I assume if you’re reading this, you’re at least a little familiar with the basics of depression and a Manic episode (links provided in case you’re not). I’d like to briefly describe my experiences with each before getting into the meat of this post. Depression is an aching in my bones. It’s the searing knowledge that nothing has ever been right and nothing will ever be right, but the simultaneous numbing of all pain receptors. It’s feeling my whole body slowly petrify. It’s being unable to get out of bed some days and also being unable to even muster the energy to care. It’s running my fingers through my hair in exhaustion and realizing only then that I’m a greasy mess who hasn’t showered in days. Then, there’s (hypo)mania. When everything is perfect and I am amazing and I can do no wrong. It’s unrestrained energy and excitement. Now, that might sound fun, and it is – at first. I’m charismatic and I can probably get you just as excited as I am about [insert Amazing, World Changing, New Idea here]. But then, things get pretty overwhelming. The best analogy I can come up with is when you go on one of those super-fast, spinny rides at the fair. At first, it’s thrilling; then it starts to make you sick and you wonder when it’s going to stop. It’s being so energized you can’t sit still. It’s having so many ideas flying through your brain that you can’t grab just one. It’s jumping between ten tabs on your browser, all on different topics, and only being able to stick with any one long enough to read a sentence or two, but trying to make sense of what you’re reading anyway. Trying to blend the sentence fragments into a coherent reading experience, then getting frustrated that you can’t make it make sense.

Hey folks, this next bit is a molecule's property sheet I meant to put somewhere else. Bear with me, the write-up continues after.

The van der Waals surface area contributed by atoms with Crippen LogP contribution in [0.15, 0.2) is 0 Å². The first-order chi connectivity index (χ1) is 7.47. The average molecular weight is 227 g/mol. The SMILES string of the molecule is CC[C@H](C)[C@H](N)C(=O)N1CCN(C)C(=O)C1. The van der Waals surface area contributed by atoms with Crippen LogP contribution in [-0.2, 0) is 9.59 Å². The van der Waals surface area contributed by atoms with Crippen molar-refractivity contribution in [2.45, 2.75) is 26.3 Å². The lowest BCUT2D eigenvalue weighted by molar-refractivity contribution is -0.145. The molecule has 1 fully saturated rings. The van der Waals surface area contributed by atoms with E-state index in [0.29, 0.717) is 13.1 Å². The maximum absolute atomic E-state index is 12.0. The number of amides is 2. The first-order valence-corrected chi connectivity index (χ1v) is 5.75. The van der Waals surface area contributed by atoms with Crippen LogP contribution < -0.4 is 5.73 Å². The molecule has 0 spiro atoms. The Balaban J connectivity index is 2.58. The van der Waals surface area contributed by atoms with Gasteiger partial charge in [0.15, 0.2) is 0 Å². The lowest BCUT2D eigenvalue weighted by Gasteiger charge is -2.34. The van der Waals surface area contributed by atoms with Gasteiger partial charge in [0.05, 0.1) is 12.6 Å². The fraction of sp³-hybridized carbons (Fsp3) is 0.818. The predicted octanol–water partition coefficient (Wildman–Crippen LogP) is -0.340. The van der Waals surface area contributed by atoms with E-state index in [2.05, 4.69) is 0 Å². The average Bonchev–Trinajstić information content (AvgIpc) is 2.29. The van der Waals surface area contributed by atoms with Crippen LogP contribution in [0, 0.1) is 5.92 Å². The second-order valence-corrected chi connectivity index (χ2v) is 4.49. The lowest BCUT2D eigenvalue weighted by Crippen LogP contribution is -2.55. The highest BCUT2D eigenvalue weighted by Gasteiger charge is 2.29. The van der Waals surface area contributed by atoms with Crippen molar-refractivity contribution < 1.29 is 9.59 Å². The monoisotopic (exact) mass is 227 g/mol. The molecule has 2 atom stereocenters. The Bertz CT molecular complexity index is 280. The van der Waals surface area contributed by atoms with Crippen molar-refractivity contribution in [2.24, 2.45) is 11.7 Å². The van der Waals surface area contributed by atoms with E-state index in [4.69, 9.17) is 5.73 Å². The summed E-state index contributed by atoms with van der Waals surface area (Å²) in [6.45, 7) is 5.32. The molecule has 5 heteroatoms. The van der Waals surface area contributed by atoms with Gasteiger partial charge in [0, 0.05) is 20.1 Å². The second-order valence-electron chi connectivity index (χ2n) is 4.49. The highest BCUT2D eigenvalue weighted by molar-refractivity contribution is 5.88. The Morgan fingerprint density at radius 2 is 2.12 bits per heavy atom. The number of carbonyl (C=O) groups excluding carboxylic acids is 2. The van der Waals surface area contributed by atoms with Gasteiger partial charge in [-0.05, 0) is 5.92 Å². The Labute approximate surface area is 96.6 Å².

Then, there is the dreaded Mixed State. And it truly is a beast. It’s hard to explain, really, even for me. The technical definition is that you have symptoms of Mania and Depression at the same time or in rapid succession. Try to imagine that for a minute. It’s being depressed but energized. It’s having fantastic ideas of things I want to accomplish all while depression screams in my face that I can never accomplish anything. It’s being hyper and hopeless at the same time. It’s wanting to do nothing but sleep all day, but being unable to sleep at all. It’s pacing the kitchen at 4 AM, crawling in my skin, with quick snapshots of everything I’ve ever done wrong in my life flickering before my eyes, and being simultaneously unable to break the train of thought and unable to focus on just one event or memory. It’s sensory overload on every level. It’s just a big collection of suck.